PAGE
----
On 23 January 2000 Fr Simon Stephens related to his congregation how
he and the British ambassador's deputy had had a meeting at the Justice
Department on 21 January, during which Vladimir Zhbankov had hinted
that a third rejection was likely. In response, he said, he had asked
Zhbankov to recommend a lawyer who could check through the parish's
application and correct any mistakes before a decision was reached. Fr
Stephens then announced that he had agreed to pay Zhbankov's suggested
lawyer 35,000 roubles (then approximately 900 pounds sterling or 1400
US dollars) for this service. Just a week later, on 28 January, St Andrew's
Anglican parish had its third re-registration application finally accepted.

On 29 November 2001 Fr Stephens told Keston that the law firm used by
the parish at Zhbankov's suggestion had been the Association of Legal
Education.


In a third case, the Jewish community at Moscow's Choral Synagogue �
which re-registered as a local religious organisation without difficulty �
last year attempted to transform itself into a centralised religious
organisation. Although some at the Ministry of Justice considered this
legally possible, the community's lawyer, Anna Satanovskaya, told
Keston on 10 December, Moscow's Municipal Department of Justice
rejected the proposal: "The rejection letter said that there were other
lawyers who would give legal advice, but no names were given." In a
subsequent discussion, however, said Satanovskaya, "Vladimir Zhbankov
told us that those who had written our charter were not sufficiently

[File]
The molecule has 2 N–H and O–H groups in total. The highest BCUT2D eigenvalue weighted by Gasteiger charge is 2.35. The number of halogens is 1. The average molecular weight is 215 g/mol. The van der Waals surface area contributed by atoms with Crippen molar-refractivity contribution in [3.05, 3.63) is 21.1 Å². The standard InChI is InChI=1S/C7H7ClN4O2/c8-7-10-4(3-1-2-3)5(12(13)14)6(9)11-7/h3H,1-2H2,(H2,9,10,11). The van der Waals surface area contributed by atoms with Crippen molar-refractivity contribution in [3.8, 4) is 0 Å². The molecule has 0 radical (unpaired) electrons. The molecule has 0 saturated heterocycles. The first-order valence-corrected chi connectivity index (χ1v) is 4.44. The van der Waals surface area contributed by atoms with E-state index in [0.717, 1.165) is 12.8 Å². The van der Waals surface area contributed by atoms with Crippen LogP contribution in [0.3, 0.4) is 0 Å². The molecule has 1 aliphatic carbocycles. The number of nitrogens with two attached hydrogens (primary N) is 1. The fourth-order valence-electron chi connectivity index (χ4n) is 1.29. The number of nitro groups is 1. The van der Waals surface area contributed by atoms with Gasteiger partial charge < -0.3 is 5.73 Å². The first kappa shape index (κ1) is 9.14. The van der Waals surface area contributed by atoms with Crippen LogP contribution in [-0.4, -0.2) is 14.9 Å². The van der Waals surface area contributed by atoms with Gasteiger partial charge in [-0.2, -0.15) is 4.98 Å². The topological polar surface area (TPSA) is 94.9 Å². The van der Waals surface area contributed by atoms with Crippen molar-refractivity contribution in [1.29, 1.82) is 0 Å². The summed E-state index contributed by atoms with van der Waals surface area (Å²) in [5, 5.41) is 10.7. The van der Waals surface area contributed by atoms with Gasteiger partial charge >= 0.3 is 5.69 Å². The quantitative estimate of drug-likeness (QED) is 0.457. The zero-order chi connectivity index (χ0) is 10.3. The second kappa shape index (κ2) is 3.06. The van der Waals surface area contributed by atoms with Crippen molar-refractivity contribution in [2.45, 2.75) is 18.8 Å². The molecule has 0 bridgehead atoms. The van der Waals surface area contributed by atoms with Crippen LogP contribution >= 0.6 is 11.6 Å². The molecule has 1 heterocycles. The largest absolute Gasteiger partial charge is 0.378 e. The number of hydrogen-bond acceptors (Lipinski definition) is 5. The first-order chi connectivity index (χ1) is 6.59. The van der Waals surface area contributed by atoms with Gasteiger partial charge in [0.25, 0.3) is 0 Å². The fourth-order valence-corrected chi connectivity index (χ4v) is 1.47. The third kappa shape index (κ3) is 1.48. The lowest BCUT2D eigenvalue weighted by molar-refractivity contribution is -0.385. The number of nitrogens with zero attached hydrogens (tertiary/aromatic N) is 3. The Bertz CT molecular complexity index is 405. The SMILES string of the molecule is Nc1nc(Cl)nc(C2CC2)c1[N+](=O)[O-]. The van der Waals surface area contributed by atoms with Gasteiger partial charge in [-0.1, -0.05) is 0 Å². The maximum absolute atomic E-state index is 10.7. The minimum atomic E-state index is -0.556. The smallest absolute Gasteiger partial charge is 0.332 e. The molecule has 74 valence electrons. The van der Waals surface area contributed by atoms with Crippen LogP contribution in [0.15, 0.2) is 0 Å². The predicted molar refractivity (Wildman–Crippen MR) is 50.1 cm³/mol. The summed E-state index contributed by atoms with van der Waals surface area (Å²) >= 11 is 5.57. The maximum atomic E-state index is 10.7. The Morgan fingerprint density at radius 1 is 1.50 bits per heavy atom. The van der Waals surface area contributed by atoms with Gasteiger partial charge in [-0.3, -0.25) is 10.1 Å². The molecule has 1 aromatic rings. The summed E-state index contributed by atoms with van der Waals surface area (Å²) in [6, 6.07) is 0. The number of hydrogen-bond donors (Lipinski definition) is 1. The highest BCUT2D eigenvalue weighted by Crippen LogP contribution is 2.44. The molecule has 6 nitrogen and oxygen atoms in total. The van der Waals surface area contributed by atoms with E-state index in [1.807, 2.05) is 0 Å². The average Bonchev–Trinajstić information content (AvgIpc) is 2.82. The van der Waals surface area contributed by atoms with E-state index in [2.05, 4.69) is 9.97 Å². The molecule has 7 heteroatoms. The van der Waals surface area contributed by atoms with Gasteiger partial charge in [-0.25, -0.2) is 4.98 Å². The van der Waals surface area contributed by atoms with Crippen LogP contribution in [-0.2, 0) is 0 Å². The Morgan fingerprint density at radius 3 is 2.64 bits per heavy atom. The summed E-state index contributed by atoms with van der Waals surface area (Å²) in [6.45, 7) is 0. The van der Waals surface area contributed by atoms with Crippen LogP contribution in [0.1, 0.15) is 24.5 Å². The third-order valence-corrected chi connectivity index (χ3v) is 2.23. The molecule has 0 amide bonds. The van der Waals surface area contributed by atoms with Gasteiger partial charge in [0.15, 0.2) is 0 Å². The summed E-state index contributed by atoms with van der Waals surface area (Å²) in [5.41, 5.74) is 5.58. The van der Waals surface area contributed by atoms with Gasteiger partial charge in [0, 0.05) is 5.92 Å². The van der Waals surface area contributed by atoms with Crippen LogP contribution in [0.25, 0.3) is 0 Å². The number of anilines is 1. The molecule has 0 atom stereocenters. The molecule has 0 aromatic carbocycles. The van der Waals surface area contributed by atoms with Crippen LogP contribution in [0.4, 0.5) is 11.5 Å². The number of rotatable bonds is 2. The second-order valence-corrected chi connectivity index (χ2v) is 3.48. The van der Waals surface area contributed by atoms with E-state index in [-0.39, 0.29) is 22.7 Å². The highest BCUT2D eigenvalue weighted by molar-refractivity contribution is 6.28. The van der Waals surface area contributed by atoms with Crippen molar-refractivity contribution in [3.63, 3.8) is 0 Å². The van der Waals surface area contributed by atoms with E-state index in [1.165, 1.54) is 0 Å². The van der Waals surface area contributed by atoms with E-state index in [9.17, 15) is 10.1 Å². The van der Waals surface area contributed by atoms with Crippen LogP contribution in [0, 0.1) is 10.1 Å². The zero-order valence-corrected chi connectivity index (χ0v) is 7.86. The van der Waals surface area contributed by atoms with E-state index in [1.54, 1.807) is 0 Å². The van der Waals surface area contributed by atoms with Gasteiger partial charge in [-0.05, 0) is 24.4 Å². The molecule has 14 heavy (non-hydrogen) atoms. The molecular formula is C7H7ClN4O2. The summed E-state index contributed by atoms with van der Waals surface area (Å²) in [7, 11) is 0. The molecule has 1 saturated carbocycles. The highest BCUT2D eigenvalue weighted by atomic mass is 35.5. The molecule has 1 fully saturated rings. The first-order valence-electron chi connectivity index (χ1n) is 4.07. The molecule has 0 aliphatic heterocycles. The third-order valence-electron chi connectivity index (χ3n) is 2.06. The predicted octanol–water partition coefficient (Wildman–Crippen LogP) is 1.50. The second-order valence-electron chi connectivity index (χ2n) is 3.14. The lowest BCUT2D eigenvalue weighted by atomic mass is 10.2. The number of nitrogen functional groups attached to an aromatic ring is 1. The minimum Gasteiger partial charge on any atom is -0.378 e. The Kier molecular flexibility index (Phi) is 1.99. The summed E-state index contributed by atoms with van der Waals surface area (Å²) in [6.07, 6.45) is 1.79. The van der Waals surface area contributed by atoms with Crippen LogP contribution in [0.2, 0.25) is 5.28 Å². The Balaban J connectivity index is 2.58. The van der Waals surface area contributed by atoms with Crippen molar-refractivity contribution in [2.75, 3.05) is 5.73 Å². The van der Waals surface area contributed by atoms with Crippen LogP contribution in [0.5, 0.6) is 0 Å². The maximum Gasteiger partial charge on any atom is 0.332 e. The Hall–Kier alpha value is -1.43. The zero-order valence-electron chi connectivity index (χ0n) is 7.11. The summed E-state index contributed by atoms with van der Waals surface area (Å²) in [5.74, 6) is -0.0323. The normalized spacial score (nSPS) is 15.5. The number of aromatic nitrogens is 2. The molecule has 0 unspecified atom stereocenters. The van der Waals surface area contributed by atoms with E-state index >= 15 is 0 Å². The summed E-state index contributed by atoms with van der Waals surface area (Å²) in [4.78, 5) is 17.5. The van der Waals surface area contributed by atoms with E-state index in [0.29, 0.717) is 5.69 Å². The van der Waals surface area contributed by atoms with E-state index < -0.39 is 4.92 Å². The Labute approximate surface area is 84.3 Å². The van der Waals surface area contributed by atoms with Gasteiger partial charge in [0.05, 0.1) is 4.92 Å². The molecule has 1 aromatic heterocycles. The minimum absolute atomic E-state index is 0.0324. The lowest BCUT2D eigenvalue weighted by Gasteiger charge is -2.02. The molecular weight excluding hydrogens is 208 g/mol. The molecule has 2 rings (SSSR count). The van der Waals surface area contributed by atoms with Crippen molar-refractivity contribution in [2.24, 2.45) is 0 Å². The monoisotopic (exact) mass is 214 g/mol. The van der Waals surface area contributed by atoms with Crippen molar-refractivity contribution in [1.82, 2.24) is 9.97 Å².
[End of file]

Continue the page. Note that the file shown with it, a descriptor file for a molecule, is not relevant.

qualified, and that the Association of Legal Education was created by him
especially to assist those given refusals in understanding what they had
done wrong." According to Satanovskaya, Zhbankov maintained that he
was no longer head of this law firm.

Satanovskaya told Keston that the community neither contacted nor used
the Association of Legal Education in any way, "as we have our own
lawyers."

When Keston contacted Moscow's Municipal Department of Justice on
several recent occasions, Vladimir Zhbankov was not available for
comment. Speaking to Keston News Service by telephone on 15 January
2002, however, the specialist in legal issues pertaining to religious
organisations at the Association of Legal Education, Oksana Pakhomova,
maintained that Zhbankov had been president of her firm only until he left
to work at the Justice Department some three years ago. Asked by Keston
what legal problems were usually encountered by religious organisations,
she maintained that there was "really only one - they are refused
registration or re-registration and go to unqualified lawyers who say that
they will sort it out, but they don't know the law.' (END)

Copyright (c) 2002 Keston Institute. All rights reserved.